Voting Information

VOTE MAY 3, 2022

The Franklin Township Community School Corporation facility referendum will be held May 3, 2022. 

Registration

Voter registration deadline is April 4. Register online here

Absentee Voting

Absentee voting period begins April 5 and concludes May 2. You may be eligible to vote by mail. Absentee voting information is here


Absentee In-Person Voting

City County Building

200 E. Washington Street, Indianapolis

Weekdays:

April 5 through 22: 8 a.m. to 5 p.m.

April 25-29: 8 a.m. to 7 p.m.

Monday, May 2: 8 a.m. to Noon

Weekends:

April 23 and 24: 10 a.m. to 5 p.m.

April 30 and May 1: 10 a.m. to 5 p.m.

Franklin Township Government Center

6231 S. Arlington Ave.

Indianapolis, IN 46237

Early voting:

Weekdays

April 25-29: 11 a.m. to 7 p.m.

Weekends:

April 23-24: 10 a.m. to 5 p.m.

April 30, May 1: 10 a.m. to 5 p.m.


Election Day Voting in Franklin Township: Polls are open from 6AM to 6PM

Acton United Methodist Church

5650 Senour Road

Indianapolis

Election Day Only

6 a.m. to 6 p.m.

Franklin Central Christian Church

4100 S. Franklin Road

Indianapolis

Election Day Only

6 a.m. to 6 p.m.

The Creek Church

6430 S. Franklin Road

Indianapolis

Election Day Only

6 a.m. to 6 p.m.

Lutheran High School

5555 S. Arlington Ave.

Indianapolis

Election Day Only

6 a.m. to 6 p.m.

Franklin Township Government Center (Also offers early voting April 23 through May 1)

6231 S. Arlington Ave.

Indianapolis

6 a.m. to 6 p.m. on Election Day


Find Your Polling Place

https://indianavoters.in.gov/

Additional Voting Details Available

www.in.gov/sos/elections/voter-information 

BALLOT QUESTION

Please read this ballot question language carefully, and the explanation of the language below it. The ballot language has many elements required by state law that may seem confusing, so the explanation is important to read.

“Shall Franklin Township Community School Corporation increase property taxes paid to the school corporation by homeowners and businesses? If this public question is approved by the voters, the average property tax paid to the school corporation per year on a residence would increase by 24% and the average property tax paid to the school corporation per year on a business property would increase by 16%. The political subdivision may issue bonds or enter into a lease to complete the 2022 Safety, Security, Capacity and Improvement Project, consisting of the renovation and expansion of Franklin Central High School, maintenance and repairs to school facilities including site improvements, and the purchase of equipment and technology, which is estimated to cost $98,485,000 over 22 years. The most recent property tax referendum within the boundaries of the political subdivision for which this public question is being considered was proposed by Franklin Township Community School Corporation in 2011 and failed.”

EXPLANATION OF BALLOT QUESTION LANGUAGE

Does this mean that my home property tax bill would increase by 24 percent?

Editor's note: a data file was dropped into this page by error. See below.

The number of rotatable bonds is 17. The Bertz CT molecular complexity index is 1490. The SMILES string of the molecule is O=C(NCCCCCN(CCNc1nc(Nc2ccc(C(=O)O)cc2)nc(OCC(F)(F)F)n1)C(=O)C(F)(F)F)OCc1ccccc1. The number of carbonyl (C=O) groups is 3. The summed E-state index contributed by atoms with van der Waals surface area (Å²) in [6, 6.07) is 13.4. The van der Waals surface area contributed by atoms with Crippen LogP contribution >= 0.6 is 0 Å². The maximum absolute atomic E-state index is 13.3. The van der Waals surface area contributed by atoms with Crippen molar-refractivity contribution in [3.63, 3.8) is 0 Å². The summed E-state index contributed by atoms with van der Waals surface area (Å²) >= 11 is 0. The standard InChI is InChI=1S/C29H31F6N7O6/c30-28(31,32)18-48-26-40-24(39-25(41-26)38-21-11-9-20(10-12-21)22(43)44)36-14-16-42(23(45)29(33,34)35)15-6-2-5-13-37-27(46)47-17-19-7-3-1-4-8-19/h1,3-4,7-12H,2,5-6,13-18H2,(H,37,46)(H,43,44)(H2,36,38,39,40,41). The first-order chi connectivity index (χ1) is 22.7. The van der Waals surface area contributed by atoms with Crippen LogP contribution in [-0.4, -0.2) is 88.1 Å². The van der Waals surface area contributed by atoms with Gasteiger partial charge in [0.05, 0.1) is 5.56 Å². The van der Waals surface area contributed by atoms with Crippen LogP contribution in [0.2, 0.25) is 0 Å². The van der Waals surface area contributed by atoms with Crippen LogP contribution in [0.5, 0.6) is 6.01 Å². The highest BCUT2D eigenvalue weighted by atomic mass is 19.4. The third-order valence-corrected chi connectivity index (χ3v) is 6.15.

No. It does not. The Indiana state legislature mandates this specific ballot language, but the language – especially the percentage cited – substantially overstates the impact of a “yes” vote on both business and homeowner property taxes. For most homeowners, the actual impact on the overall property tax bill would range between 10 and 11 percent.

Why would the actual increase be lower than stated on the ballot question?

For several reasons. For one, the 24 percent applies only to the school corporation portion of a property tax bill and not to the property tax bill in its entirety, which includes other taxing units.

Are there other factors that make the ballot language inaccurate or incomplete?

Yes; several other factors. For one, the ballot language does not take into account the standard homestead deduction, which decreases the taxable value of any home. The standard homestead deduction is either 60% of your property’s assessed value or a maximum of $45,000, whichever is less. 

What other factors go into a lower increase?

The ballot language does not take into account an Indiana property tax replacement credit, a deduction of up to $2,500 of the Indiana property taxes paid on a resident’s principal place of residence. 

Are there other factors for some individuals?

Yes. For instance, the ballot language also does not take into account any supplemental tax reductions – such as mortgage deductions or over-65 or Disabled Veteran or Surviving Spouse deductions – which further decreases the taxable value of some homes.

What would the actual dollars-and-cents effect of the referendum be on homeowners’ property tax bills?

For a home with the Marion County median value of $185,700, the monthly cost would be $15.47. Median value means that half of all homes in the county have a higher value and half have a lower value.

For a home with the Marion County mean value of $211,800, the monthly cost would be $18.44. The mean value is calculated by adding the value of all Marion County homes and dividing by the number of homes.

Didn’t referendum questions at one time include rates rather than percentages?

Yes. In this case, the Board is asking voters to approve a property tax increase of $0.2099 per $100 of net assessed value, which would be the lowest referendum of any Marion County school district that currently has a referendum. To date, FTCSC is the only district within the county that has not received referendum revenue.

What does the 2011 referendum have to do with this referendum?

There is no connection. This, too, is ballot language mandated by state legislators.

(This article updated 4/21/22)